Chinese e-commerce giant Alibaba has launched the marketing “roadshow” for a $21 billion-plus initial public offering to take place this month. If all goes according to the company’s plans, it could be the biggest IPO in Wall Street history.
In New York, so many potential investors flocked to see Alibaba founder Jack Ma at a Waldorf Astoria ballroom that the line to get on the elevator ran through the lobby.
What Alibaba is selling, and wealthy Americans would be buying, is a stake in the coming boom in Chinese consumer spending; at present, 80 percent of Chinese online shopping goes through Alibaba. When you include its business-to-business, social media and other operations, Alibaba had $248 billion in sales during 2013, more than eBay and Amazon combined, according to the Wall Street Journal. (It should be noted that the latter of these is run by Jeff Bezos, who owns The Post.)
As with so many other aspects of China’s rise, however, Alibaba’s mega-IPO is cause for ambivalence.
It is marvelous indeed that hundreds of millions of Chinese are prosperous enough to shop online in a country where grinding poverty reigned a generation ago. For U.S. companies and workers, Alibaba’s planned growth is a hopeful sign because it’s in their interest for China to shift its emphasis from exports to domestic consumption.
And for those who believe that economic interdependence can contribute to peace, there is something encouraging indeed about the worldwide web of advisers, investors and executives that Ma is spinning around his 15-year-old firm — from Goldman Sachs to Deutsche Bank to Yahoo to Japan’s SoftBank to Ma’s Taiwanese American right-hand man, Joseph Tsai.
Alibaba’s dark side, though, is apparent from its U.S. securities registration form. As that document makes clear, the firm is beholden to the Chinese state, and, by extension, the Communist Party mandarins who dominate it through means that can charitably be described as non-transparent.
The state controls Alibaba’s Internet access and “continues to play a significant role in regulating industry development by imposing industrial policies . . . exercises significant control over China’s economic growth by allocating resources, controlling payment of foreign currency-denominated obligations, setting monetary policy, regulating financial services and institutions and providing preferential treatment to particular industries or companies.”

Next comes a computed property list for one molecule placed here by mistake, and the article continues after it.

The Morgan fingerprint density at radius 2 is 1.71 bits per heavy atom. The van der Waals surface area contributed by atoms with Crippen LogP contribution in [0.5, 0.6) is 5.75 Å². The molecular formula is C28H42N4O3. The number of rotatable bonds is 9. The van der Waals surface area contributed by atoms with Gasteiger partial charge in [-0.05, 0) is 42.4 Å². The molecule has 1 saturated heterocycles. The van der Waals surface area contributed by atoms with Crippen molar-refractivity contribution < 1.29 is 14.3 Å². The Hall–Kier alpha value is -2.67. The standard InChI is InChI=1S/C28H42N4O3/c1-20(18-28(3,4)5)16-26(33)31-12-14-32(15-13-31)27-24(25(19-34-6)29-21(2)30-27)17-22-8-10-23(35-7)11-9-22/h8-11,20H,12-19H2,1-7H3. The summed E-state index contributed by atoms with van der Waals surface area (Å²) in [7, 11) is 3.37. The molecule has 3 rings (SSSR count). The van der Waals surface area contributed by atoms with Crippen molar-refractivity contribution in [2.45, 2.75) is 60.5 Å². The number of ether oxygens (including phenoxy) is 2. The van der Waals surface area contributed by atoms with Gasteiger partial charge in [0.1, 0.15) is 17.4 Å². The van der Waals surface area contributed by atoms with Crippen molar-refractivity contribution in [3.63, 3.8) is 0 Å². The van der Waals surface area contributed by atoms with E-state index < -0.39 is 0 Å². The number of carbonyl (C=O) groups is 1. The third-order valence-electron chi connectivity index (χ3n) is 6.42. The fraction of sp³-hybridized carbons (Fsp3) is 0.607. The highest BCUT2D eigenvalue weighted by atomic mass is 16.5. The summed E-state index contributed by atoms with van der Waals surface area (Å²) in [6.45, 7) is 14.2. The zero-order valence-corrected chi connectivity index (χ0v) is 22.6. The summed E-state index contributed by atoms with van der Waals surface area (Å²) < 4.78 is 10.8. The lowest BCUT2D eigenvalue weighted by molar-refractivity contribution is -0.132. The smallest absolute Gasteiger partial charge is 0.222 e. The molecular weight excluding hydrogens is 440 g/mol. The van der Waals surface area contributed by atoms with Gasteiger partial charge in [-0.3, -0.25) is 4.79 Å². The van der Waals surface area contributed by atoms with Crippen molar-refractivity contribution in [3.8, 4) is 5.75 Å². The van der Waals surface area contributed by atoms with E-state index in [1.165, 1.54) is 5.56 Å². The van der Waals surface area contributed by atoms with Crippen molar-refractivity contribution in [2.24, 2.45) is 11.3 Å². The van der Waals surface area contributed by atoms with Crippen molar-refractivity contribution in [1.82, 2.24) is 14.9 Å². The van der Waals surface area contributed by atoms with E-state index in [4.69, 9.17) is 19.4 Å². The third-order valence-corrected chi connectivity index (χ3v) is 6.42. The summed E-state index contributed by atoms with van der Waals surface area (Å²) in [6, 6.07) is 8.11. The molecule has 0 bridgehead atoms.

Consequently, Alibaba plays ball with the regime’s Internet censors: “We may be subject to liability for content on our websites and mobile interfaces that is alleged to be socially destabilizing . . . or otherwise unlawful,” the securities registration form allows. The firm must be vigilant about troublesome pictures and words — though “it may be difficult to determine the type of content that may result in liability to us,” which is just how Beijing wants it, no doubt.
Alibaba appears to have spread its newfound riches around the upper echelons of the Chinese power structure, buying political influence at the risk of making its ownership structure more convoluted.
As the New York Times has reported, four of the Chinese companies with large stakes in Alibaba employ, as executives, sons or grandsons of current or former members of the Chinese Politburo’s Standing Committee. These “princelings” stand to make a killing on the IPO.
“Analysts say that forging alliances with the government is a vital part of doing business in China,” the Times notes. “Companies see it as a way to improve their chances of securing approvals and licenses. In a sense, it is insurance against overly aggressive government intervention.” Well, that’s one way to put it.
In response to a question at the Waldorf about how he spends his time, Ma replied that a top priority would be to maintain relationships with government officials in China and elsewhere, according to the Journal.
Crony capitalism, lobbying and influence-buying (and peddling) are hardly unknown in the rest of the world, the United States included. What’s special about China is the vast extent of it, and the lack of democratic checks, such as a free press and the rule of law. Not to mention the repressive nature of the state that enriches and empowers itself by penetrating every nook and cranny of the Chinese economy.
Many believed that capitalism would liberate Chinese society almost by osmosis; markets thrive on free-flowing information, so Beijing would have to allow more of the latter to benefit from the former.
So far, it hasn’t quite worked out that way. China’s authorities have constructed a system that censors Western Internet and social-media companies while taking advantage, both personally and institutionally, of home-grown counterparts like Alibaba.
Intentionally or not, those who participate in the Alibaba IPO are taking stock in that system, too.